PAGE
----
Fat travels through the body in packages called lipoproteins. Very-low-density lipoprotein (VLDL) carries a type of fat known as triglycerides. The amount of VLDL in the blood can be measured. It is usually measured with other lipoproteins, such as HDL and LDL. This is known as a lipid profile test.
The level of VLDL can help assess a person's risk of atherosclerosis (clogged arteries). The test can also monitor how well medications prescribed to lower lipids are working.
The test is performed on a sample of blood. A needle is inserted into a vein, usually in the person's arm. Blood is then collected into a vial. A bandage and pressure are applied to the skin to prevent bleeding. The blood is sent to the lab for testing.
The person needs to refrain from eating for 10 to 12 hours before the test. Drinking water is permitted.
Normal VLDL levels are 25% to 50% of total cholesterol. Higher amounts are linked to a higher risk of heart disease.
Reasons for high VLDL levels can include: hypothyroidism, or an underactive thyroid glandhigh alcohol intakechronic liver disease, such as cirrhosischronic kidney diseasediabetesobesitypancreatitispregnancy or certain hormone medicationsdeficiency of an enzyme that breaks down lipids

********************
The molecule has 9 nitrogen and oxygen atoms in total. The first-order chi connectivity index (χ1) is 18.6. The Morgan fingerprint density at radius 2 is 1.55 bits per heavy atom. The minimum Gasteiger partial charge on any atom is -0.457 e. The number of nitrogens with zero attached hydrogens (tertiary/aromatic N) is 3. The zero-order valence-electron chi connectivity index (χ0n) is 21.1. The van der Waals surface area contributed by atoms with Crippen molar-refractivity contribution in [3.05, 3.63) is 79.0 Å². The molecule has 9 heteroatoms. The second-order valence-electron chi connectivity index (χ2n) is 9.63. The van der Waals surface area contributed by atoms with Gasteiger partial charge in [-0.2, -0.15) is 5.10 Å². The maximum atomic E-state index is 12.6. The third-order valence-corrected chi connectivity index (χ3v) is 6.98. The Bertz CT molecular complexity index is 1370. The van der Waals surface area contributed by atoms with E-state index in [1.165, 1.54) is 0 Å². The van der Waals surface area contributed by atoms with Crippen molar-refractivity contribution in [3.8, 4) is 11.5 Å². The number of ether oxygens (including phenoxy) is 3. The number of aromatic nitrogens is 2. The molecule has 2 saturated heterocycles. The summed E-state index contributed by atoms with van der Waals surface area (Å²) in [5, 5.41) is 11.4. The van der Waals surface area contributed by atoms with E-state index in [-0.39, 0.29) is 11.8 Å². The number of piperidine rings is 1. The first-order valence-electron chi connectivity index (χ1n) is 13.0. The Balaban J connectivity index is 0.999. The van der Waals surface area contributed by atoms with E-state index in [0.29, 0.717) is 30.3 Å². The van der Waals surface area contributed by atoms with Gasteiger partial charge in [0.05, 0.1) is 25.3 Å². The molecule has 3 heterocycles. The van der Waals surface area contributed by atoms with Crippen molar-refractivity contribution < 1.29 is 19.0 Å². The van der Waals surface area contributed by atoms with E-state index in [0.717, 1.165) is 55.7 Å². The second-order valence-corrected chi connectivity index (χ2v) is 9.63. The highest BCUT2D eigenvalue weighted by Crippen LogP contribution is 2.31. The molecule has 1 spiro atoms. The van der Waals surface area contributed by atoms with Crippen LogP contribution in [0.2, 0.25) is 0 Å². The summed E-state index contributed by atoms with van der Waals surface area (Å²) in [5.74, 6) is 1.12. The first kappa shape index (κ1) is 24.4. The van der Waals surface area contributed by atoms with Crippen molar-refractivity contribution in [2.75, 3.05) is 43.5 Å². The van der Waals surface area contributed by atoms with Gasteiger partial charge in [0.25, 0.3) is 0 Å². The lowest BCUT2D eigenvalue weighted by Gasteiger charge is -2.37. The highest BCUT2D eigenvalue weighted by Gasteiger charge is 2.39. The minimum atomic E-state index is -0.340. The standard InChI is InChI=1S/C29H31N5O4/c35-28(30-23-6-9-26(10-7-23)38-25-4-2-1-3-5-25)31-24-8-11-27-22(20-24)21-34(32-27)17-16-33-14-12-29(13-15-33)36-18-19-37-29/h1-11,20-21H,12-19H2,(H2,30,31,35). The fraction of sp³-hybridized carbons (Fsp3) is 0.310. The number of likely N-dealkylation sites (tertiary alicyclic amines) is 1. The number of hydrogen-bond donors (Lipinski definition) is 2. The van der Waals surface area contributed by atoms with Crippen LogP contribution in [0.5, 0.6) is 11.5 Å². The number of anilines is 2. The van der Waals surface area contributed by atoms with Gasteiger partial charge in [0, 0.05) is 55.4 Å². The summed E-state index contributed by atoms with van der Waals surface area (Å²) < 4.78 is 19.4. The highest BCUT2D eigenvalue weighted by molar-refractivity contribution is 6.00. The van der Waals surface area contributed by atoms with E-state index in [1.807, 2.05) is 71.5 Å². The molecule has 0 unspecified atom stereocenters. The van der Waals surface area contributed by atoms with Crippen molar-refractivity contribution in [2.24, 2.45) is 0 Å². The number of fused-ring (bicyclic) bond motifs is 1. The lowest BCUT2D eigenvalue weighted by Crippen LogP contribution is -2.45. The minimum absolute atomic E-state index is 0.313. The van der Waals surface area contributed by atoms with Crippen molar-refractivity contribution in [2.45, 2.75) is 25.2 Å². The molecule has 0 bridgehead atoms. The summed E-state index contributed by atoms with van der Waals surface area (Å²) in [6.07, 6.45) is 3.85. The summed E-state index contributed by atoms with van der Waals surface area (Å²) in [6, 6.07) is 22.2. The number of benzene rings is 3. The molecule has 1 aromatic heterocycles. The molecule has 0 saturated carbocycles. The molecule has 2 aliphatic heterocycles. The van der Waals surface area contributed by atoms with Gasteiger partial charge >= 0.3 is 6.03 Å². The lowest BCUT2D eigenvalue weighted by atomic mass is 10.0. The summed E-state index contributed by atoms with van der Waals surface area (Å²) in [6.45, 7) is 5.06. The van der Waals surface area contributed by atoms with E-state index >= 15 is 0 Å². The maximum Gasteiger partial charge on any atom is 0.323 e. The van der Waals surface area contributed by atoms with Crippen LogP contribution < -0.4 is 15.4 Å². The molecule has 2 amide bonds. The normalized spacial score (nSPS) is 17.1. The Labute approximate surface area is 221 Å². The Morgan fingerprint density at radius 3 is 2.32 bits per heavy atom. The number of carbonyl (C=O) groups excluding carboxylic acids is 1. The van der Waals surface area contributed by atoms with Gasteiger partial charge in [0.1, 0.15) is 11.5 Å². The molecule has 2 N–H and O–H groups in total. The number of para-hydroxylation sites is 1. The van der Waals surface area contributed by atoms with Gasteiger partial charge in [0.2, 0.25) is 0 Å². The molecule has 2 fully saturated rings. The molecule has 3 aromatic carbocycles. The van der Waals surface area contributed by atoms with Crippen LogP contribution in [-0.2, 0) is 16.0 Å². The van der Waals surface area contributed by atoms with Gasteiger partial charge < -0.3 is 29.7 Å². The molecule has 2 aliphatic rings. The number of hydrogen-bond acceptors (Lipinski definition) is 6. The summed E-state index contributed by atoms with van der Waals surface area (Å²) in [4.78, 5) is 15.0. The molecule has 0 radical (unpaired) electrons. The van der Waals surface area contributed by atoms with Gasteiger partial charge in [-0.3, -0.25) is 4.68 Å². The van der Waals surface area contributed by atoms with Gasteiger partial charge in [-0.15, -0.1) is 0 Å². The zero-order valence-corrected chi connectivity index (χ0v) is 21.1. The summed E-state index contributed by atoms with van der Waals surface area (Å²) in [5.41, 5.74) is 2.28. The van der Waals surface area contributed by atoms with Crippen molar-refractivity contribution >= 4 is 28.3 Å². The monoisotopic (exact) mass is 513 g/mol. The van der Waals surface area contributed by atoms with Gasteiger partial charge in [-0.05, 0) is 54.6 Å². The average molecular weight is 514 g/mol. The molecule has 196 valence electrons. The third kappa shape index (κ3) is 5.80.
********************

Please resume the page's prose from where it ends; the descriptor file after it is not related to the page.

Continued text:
Low levels of VLDL can result from: an inherited tendency toward low LDL and VLDL levelsabnormally low levels of protein in the blood, called hypoproteinemia. This may be the result of malnutrition, bowel problems, or severe burns.hyperthyroidism, or an overactive thyroid gland
Mosby's Manual of Diagnostic and Laboratory Tests, 1998, Kathleen D. Pagana and Timothy J. Pagana, Mosby, St. Louis.
Triglycerides: Bad Actors or Innocent Bystander?, May 1998, Harvard Heart Letter.